Snipes compares the film to "Soul Food," another African American family drama, but he declares it more compassionate. A more apt comparison may be the works of Alex Haley. "Delta" operates as a compressed "Roots" saga for ordinary people, the vast majority of African Americans who can't trace their ancestry back past the snarl of slavery. The South, then, is their ancestral home. While down South, Woodard is made whole, her autistic daughter speaks for the first time, and her dissatisfied big-city cousin starts to discover purpose.
At the center of the story is a totemic object--a candelabra stolen from the mantel of the white family who owned Woodard's ancestors as slaves, the masters who broke up the family by swapping one of her ancestors for the silver heirloom. Called "Nathan" after the slave it was used to pay for, the treasured candelabra has been passed down through the generations.
It would seem to be a symbol of the ancestor's spirit and of slavery's pain while representing the family's triumph over that pain--similar to the way the piano functioned in August Wilson's Pulitzer Prize-winning play "The Piano Lesson." But Angelou says it's wrong to think of the heirloom as mere symbol.
For the Record
Los Angeles Times Sunday December 20, 1998 Home Edition Calendar Page 87 Calendar Desk 1 inches; 22 words Type of Material: Correction
Producer--Rick Rosenberg, one of the producers of "Down in the Delta," was misidentified last Sunday in an article on Maya Angelou, the film's director.
"As far as I was concerned, the candelabra became the man," she says. "His descendants thought of the candelabra as the man himself. Did you see the way [a character in the movie] held it?" Angelou cradles an invisible figure, a man, in her arms. "It wasn't a symbol."
"Down in the Delta" was written by first-time screenwriter Myron Goble. Although it won him the prestigious Nicholls Fellowship in 1993, it was a difficult script to get made.
Amen Ra, Snipes' production company, optioned it at one point but let the option lapse. And when the production team of Rick Richards and Bob Christiansen acquired it, they found little enthusiasm for the project in Hollywood. They deduced that the only way to get it made was to attach a marquee-name actress. But the list of bankable black actresses is short. If only a few said no, the pool would be depleted; no movie would be made.
The producers turned to Reuben Cannon for help. The veteran casting director produced Spike Lee's "Get on the Bus," a road movie about a group of black men headed to the Million Man March in Washington. He secured financing through "15 Black Men," a group of friends including Snipes, Danny Glover and Will Smith. His idea for generating heat for "Down in the Delta" involved Angelou.
He had met and become friends with her in 1982 when he worked on an NBC miniseries called "Sister, Sister," which she wrote. "I knew she'd directed theater, and I knew she'd written screenplays, and I knew she was a master storyteller," he says. "I told Rick that her involvement would attract the actors."
He was right. After Angelou signed on as director, Woodard agreed to star, and Snipes came back on board.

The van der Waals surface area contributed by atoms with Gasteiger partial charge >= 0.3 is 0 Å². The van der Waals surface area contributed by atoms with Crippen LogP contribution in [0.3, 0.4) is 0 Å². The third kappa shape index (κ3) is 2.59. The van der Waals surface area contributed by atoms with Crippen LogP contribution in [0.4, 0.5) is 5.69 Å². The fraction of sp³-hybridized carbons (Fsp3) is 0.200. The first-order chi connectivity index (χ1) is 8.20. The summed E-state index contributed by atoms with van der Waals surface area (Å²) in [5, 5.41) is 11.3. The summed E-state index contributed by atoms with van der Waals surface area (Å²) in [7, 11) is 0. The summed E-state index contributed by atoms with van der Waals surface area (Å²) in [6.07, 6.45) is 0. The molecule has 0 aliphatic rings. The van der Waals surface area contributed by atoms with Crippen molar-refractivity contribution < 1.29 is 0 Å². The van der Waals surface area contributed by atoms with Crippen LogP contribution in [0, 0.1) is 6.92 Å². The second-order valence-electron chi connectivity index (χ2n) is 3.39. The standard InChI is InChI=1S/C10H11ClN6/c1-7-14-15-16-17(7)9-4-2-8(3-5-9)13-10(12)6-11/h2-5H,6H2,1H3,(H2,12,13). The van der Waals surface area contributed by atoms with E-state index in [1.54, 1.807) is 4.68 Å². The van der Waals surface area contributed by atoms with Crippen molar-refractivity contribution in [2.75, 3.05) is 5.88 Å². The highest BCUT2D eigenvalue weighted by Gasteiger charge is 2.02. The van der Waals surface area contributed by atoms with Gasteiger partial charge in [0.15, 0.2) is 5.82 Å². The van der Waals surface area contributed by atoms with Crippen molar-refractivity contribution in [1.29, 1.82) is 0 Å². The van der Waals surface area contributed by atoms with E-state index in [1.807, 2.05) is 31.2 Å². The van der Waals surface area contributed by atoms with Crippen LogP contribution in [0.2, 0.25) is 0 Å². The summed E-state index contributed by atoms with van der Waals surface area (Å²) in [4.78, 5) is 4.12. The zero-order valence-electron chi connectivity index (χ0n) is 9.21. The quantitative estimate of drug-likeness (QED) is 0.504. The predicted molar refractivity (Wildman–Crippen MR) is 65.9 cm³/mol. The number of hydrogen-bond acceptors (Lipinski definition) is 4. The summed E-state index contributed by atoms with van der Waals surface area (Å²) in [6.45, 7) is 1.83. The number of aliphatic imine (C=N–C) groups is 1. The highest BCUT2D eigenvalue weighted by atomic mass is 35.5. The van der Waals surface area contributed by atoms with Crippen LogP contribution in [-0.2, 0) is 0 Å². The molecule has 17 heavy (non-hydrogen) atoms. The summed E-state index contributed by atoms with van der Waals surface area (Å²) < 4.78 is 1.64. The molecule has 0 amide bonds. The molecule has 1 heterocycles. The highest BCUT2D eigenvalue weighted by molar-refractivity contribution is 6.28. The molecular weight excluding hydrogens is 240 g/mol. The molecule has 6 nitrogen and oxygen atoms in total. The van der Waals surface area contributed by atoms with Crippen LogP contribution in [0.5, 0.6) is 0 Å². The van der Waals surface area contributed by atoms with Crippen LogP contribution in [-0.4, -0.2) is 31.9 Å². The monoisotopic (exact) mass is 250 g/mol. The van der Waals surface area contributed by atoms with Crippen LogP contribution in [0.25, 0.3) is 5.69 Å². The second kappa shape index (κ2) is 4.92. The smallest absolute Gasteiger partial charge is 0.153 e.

Cannon became a producer on "Delta," which reportedly was made for $3.5 million. His company, Star Rise Entertainment, hopes to produce Angelou's second feature, an adaptation of James Baldwin's play "The Amen Corner." He says he is negotiating for rights. The company has three films in development, he says, all budgeted at $1 million to $3 million and all aimed specifically at an African American audience. By keeping costs low, he says, he will eliminate the need to produce mass crossover hits.
The irony, especially of Angelou's participation as director generating the juice to get a movie made, is that she had met resistance to her directing for decades.
She had directed documentaries and shorts for PBS and the American Film Institute, and she had studied cinematography in the 1970s. But no one would hire her to direct a movie or television feature. "I had [acted in] 'Roots' with the hope that I would get to direct one of the segments," she says. "Nobody knew 'Roots' was going to become the phenomenon that it became."
She also had hoped to direct the 1979 film adaptation of "I Know Why the Caged Bird Sings," which she co-scripted. A reference book published while the film was being made said she would be the credited director. It didn't happen, and the experience embittered her.
Angelou's face ordinarily is the image of becalmed benevolence. This is one of the few times that her smile leaves her. She doesn't go into detail, but she says her treatment with that movie "almost turned me off" directing.
It took little persuasion, though, to get her to direct "Delta." She liked the script, but meeting the Georgia-born screenwriter was what cinched it.
"I thought that he was very intelligent," she says. "I can trust someone who's intelligent even if I don't agree with them, because I know that he or she at least will be willing to discuss it."
Goble is not African American, which caused concern for some. "One of the actors said to me, 'I don't like this white boy because he doesn't know our culture.' I said, 'Don't worry about it--I know our culture.' "